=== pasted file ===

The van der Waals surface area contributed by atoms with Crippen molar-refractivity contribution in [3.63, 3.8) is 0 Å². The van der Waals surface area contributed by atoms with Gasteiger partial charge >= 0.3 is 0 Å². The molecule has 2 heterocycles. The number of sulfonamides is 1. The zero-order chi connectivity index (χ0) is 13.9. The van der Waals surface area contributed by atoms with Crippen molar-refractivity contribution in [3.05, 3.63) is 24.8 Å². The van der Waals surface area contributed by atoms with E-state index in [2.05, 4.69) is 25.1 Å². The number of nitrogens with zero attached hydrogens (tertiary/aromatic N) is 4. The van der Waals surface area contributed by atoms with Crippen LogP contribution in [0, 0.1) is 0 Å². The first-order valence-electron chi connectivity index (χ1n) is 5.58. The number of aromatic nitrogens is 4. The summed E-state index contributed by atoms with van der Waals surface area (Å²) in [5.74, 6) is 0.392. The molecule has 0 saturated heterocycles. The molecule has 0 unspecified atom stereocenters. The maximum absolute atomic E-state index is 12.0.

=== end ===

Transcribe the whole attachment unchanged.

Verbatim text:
The van der Waals surface area contributed by atoms with Crippen molar-refractivity contribution in [3.63, 3.8) is 0 Å². The van der Waals surface area contributed by atoms with Gasteiger partial charge >= 0.3 is 0 Å². The molecule has 2 heterocycles. The number of sulfonamides is 1. The zero-order chi connectivity index (χ0) is 13.9. The van der Waals surface area contributed by atoms with Crippen molar-refractivity contribution in [3.05, 3.63) is 24.8 Å². The van der Waals surface area contributed by atoms with E-state index in [2.05, 4.69) is 25.1 Å². The number of nitrogens with zero attached hydrogens (tertiary/aromatic N) is 4. The van der Waals surface area contributed by atoms with Crippen LogP contribution in [0, 0.1) is 0 Å². The first-order valence-electron chi connectivity index (χ1n) is 5.58. The number of aromatic nitrogens is 4. The summed E-state index contributed by atoms with van der Waals surface area (Å²) in [5.74, 6) is 0.392. The molecule has 0 saturated heterocycles. The molecule has 0 unspecified atom stereocenters. The maximum absolute atomic E-state index is 12.0.